Distributed query against remote partitioned table

It’s been a while, so I should fulfill my promise to discuss distributed query against remote partitioned table.
If a distributed query involves database objects(tables, indexes, PL/SQL procs, etc) from different databases, then sometimes, Oralce will do row-by-row processing.
Let’s look at a very simple example:

CREATE TABLE “DIMENSION1”

( “PK1” NUMBER(11,0) NOT NULL ENABLE,

“DIMVAL1” DATE NOT NULL ENABLE,

CONSTRAINT “DIMENSION1_PK” PRIMARY KEY (“PK1”) ENABLE

) ;

CREATE TABLE “DIMENSION2”

( “PK2” NUMBER(11,0) NOT NULL ENABLE,

“DIMVAL2” NUMBER,

CONSTRAINT “DIMENSION2_PK” PRIMARY KEY (“PK2”) ENABLE

) ;

CREATE TABLE “FACT”

( “PK1” NUMBER(11,0) NOT NULL ENABLE,

“PK2” NUMBER(11,0) NOT NULL ENABLE,

“VAL” NUMBER

)

PARTITION BY RANGE (“PK1”)

……

CREATE UNIQUE INDEX “FACT_PK” ON “NHUSER”.”FACT” (“PK1”, “PK2”) LOCAL COMPRESS 1;

CREATE BITMAP INDEX “FACT_BI1” ON “NHUSER”.”FACT” (“PK1”) LOCAL;

CREATE BITMAP INDEX “FACT_BI2” ON “NHUSER”.”FACT” (“PK2”) LOCAL;

Now create some database links, could be loopback ones, say remote1 and remote2.

 

CREATE OR REPLACE FORCE VIEW “FACT_VIEW” (“PK1”, “PK2”, “VAL”) AS

select “PK1″,”PK2″,”VAL” from fact@remote1

union all

select “PK1″,”PK2″,”VAL” from fact@remote2;

select /*+ USE_MERGE */sum(t3.val)

from dimension1 t1, dimension2 t2, fact_view t3

where t1.PK1=t3.PK1 and t2.PK2=t3.PK2

and t1.DIMVAL1 between timestamp ‘2006-06-01 00:00:00.000’

and timestamp ‘2006-06-02 00:00:00.000’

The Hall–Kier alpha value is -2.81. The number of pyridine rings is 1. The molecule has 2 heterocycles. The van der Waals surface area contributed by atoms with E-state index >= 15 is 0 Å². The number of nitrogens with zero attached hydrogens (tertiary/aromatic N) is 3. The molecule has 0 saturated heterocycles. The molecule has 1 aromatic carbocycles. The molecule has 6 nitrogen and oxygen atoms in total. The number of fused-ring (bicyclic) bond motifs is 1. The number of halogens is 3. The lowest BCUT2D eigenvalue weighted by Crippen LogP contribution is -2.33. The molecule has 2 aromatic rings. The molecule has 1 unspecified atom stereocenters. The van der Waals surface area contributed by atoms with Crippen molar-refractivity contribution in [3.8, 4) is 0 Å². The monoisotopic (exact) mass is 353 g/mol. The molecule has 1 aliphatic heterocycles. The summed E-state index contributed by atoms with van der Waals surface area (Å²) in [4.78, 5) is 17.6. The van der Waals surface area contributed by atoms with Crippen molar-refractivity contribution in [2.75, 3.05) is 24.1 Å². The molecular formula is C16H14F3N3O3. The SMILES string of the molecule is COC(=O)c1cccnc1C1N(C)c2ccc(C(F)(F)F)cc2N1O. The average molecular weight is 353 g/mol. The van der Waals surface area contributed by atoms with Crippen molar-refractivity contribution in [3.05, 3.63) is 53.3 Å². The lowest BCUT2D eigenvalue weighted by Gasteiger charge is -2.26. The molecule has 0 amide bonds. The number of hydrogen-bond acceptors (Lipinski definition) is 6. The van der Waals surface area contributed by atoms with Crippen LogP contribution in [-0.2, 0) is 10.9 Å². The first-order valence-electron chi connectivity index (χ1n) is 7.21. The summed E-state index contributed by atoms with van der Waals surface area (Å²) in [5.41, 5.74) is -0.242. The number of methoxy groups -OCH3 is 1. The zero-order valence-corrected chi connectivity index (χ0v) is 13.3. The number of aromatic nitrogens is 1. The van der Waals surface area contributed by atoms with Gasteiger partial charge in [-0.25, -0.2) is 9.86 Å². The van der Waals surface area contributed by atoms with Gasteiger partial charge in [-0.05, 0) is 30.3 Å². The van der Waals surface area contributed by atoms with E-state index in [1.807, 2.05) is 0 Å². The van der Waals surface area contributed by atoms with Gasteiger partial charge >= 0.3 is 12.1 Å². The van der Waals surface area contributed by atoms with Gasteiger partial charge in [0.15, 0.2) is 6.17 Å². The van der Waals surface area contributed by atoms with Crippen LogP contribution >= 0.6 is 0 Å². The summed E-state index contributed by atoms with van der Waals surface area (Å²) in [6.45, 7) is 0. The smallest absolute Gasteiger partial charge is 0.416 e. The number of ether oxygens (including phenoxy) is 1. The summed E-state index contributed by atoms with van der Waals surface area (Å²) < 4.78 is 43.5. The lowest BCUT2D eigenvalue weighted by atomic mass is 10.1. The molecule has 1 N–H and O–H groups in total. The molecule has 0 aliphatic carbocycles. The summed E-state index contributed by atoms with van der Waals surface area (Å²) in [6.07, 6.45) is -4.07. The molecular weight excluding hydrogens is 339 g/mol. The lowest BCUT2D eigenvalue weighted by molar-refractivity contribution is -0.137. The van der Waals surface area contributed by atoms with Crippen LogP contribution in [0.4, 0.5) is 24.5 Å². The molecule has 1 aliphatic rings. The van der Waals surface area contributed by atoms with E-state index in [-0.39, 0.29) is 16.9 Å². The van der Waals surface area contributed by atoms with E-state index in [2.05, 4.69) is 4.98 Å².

and t2.DIMVAL2 in (120001);

 

The plan is

——————————————————————————————-

| Id | Operation | Name | Rows | Bytes | Cost (%CPU)| Inst |IN-OUT|

——————————————————————————————-

| 0 | SELECT STATEMENT | | 1 | 62 | 1569 (3)| | |

| 1 | SORT AGGREGATE | | 1 | 62 | | | |

| 2 | NESTED LOOPS | | 2843 | 172K| 1569 (3)| | |

| 3 | MERGE JOIN CARTESIAN| | 1432 | 32936 | 129 (27)| | |

|* 4 | TABLE ACCESS FULL | DIMENSION1 | 5 | 65 | 6 (17)| | |

| 5 | BUFFER SORT | | 283 | 2830 | 123 (27)| | |

|* 6 | TABLE ACCESS FULL | DIMENSION2 | 283 | 2830 | 25 (28)| | |

| 7 | VIEW | FACT_VIEW | 2 | 78 | | | |

| 8 | UNION-ALL PARTITION| | | | | | |

| 9 | REMOTE | | 1 | 14 | | REMOTE1 | R->S |

| 10 | REMOTE | | 1 | 14 | | REMOTE2 | R->S |

——————————————————————————————-

In the remote database, the query executed is:

SELECT /*+ INDEX(“FACT”) */ “PK1″,”PK2″,”VAL”

FROM

“FACT” “FACT” WHERE “PK2″=:1 AND “PK1″=:2

 

 

call count cpu elapsed disk query current rows

——- —— ——– ———- ———- ———- ———- ———-

Parse 1 0.00 0.00 0 0 0 0

Execute 23040 13.91 13.07 0 0 0 0

Fetch 46080 4.30 4.02 0 92160 0 23040

——- —— ——– ———- ———- ———- ———- ———-

total 69121 18.21 17.09 0 92160 0 23040

 

Misses in library cache during parse: 0

Optimizer goal: CHOOSE

Parsing user id: 23

 

Rows Row Source Operation

——- —————————————————

23040 PARTITION RANGE SINGLE PARTITION: KEY KEY

23040 TABLE ACCESS BY LOCAL INDEX ROWID OBJ#(54225) PARTITION: KEY KEY

23040 INDEX UNIQUE SCAN OBJ#(54394) PARTITION: KEY KEY (object id 54394)

Notice that this query is executed 23040 times, exactly the same number as the rows in the intermediate resultset of the Cartesian join. Oracle is doing this row-by-row processing, as Tom Kyte describes, slow-by-slow.
I guess this is the only correct and generic way of handling union-all views.

 

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